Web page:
(Here is where I could insert the commercial for Sabbath observance, where it does indeed belong. The issue of how restful Shabbat actually is if observed according to Jewish law is certainly up for discussion, but let us agree that the Day of Rest is a genius concept. Still, I am intent on restoring balance to more than just one-seventh of my life.)

In the course of a phone conversation with an exhausted friend earlier this week, I suggested that we need a national, perhaps global movement to stop the madness. A worldwide lunacy has taken hold that is bigger than any individual and we get sucked in because there is a level of busyness where we feel cool and powerful and relevant. Like players in a big important game.

This is the biggest con of all.

Over-busyness is a drug and like wildly promiscuous addicts sharing infected needles, we are spreading this pandemic, becoming the willing executioners of our collective sanity and quality of life.

I don’t want to be simplistic and neglect the important fact that over-busyness in the professional sphere is usually directly connected with earning a living. That piece has to be worked on.

And in this post-Madoff, post-economic collapse landscape, it is indeed preferable to be losing one’s mind by working too hard as opposed to losing one’s house by having no source of income.

But there is still the other manifestation of over-busyness, this terrible ethic of over-scheduling personal time as if unstructured time was a poisonous serpent crouching in the doorway, waiting to strike a deadly blow.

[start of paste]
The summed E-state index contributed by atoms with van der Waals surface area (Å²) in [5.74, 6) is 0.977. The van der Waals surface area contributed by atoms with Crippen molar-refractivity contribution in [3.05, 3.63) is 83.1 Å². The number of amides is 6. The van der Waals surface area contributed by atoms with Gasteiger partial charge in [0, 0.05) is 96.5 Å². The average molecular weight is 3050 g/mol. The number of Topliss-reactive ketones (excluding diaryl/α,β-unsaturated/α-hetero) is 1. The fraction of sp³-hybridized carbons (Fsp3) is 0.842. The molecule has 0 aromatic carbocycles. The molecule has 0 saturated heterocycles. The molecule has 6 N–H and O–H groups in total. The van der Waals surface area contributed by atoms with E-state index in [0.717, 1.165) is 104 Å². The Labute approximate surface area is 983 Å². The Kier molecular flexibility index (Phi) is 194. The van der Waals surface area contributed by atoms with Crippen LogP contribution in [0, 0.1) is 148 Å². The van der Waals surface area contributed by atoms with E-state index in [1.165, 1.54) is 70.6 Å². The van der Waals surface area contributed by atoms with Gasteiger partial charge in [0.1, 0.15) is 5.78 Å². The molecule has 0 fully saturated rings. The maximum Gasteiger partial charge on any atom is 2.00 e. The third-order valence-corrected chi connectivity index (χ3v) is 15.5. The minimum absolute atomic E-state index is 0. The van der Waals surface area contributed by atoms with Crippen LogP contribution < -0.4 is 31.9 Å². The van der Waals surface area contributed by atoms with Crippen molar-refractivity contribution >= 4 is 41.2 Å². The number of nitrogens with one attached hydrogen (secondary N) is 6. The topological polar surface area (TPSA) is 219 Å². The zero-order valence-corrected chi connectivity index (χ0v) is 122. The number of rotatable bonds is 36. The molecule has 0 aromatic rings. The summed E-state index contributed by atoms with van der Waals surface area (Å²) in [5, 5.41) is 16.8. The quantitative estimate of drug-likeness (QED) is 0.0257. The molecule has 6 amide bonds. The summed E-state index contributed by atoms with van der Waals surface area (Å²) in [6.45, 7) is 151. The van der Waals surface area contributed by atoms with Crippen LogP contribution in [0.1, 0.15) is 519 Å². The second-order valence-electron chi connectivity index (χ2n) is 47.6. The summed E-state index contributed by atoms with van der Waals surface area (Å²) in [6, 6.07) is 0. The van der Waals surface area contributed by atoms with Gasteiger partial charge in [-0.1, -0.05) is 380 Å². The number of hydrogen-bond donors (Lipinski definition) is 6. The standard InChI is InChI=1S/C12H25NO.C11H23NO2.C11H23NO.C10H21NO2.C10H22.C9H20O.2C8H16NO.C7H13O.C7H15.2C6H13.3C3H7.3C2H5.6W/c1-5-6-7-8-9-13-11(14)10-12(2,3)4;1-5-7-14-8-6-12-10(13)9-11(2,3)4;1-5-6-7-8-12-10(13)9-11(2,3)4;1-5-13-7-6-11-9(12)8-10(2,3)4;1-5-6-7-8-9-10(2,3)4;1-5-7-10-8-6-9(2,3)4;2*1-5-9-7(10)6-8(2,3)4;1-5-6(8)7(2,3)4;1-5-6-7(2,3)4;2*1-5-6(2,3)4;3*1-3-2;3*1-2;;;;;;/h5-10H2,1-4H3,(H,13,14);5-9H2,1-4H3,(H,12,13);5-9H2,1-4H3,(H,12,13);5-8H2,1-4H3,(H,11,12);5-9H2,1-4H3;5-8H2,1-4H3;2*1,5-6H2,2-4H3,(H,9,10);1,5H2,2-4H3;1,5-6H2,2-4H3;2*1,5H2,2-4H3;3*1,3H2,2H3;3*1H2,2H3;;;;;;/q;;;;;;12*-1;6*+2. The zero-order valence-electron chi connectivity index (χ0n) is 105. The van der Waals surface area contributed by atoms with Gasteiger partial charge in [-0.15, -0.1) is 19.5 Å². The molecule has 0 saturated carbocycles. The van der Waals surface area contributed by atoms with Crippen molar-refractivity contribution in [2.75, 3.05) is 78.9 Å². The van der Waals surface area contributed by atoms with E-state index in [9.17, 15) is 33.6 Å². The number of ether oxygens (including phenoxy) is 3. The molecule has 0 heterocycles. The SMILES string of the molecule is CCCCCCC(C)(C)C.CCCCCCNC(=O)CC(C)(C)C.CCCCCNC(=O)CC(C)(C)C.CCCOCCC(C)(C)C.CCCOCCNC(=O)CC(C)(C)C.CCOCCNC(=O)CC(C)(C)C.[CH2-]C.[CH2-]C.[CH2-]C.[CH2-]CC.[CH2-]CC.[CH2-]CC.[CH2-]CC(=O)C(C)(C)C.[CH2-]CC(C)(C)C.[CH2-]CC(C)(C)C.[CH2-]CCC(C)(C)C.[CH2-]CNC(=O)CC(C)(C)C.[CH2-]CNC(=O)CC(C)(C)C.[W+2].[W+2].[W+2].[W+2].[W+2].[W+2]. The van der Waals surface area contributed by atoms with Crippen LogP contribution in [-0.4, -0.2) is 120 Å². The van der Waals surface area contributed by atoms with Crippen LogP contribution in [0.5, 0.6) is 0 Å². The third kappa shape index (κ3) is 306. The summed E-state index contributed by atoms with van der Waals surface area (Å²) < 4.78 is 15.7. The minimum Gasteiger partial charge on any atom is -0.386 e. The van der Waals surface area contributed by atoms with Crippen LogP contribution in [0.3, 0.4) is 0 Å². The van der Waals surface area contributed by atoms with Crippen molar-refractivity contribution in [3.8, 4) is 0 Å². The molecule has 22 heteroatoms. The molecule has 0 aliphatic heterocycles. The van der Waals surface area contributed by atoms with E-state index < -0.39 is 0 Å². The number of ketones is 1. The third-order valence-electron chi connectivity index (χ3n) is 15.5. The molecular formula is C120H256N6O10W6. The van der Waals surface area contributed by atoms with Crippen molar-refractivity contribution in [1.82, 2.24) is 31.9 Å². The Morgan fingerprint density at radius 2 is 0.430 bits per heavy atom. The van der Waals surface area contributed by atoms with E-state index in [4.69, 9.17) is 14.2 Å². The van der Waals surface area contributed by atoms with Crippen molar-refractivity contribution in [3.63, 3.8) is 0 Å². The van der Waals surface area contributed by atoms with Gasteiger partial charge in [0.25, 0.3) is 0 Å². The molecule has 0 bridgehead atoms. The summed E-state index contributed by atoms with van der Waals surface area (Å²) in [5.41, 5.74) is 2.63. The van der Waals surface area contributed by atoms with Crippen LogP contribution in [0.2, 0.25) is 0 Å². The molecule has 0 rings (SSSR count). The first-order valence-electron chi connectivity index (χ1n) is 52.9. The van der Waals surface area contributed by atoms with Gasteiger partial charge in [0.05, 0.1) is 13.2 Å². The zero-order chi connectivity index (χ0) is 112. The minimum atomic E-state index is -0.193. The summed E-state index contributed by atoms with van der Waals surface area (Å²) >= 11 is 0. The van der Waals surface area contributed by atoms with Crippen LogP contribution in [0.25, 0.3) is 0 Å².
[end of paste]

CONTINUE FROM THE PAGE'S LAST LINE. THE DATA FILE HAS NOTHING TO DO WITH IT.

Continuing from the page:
I would like to abolish the concept that "keeping busy" is a virtue because it is based on the false notion that contrived activity is better than slow-paced contemplation or, as the Beatles put it -- “that magic feeling…nowhere to go.”

When busy disappears, remarkable happens.

Worlds are conceived within the chrysalis of a single clear thought.

Solutions appear -- bold, brought to sudden life as if by the sprinkling of magic powder over invisible ink.

Insight and epiphany drape themselves artfully across the mantle of the self, waiting to be discovered and lovingly worn.

I long for the arrival of unstructured days with just the lightest scaffolding to hold them together. Such days frequently occur while traveling. There is an ease and a comfort with the clock, the absence of deadlines or responsibilities, the gift of space, permission to think and stretch out within unbounded time.

There is the delicious opportunity to be blown by the winds of chance.

There is the prospect of adventure.

Even as I join an international army of zombies slogging through 16 to 18 hour work days, living a life that is busy to a fault, I grab fragments of sweet-smelling escape, savoring a unique thought, closing my eyes, sharing a tender moment with a happy, furry little friend, dreaming of defection, of the start of a glorious revolution against over-busyness and the magical new age of nowhere to go...and everything to be gained.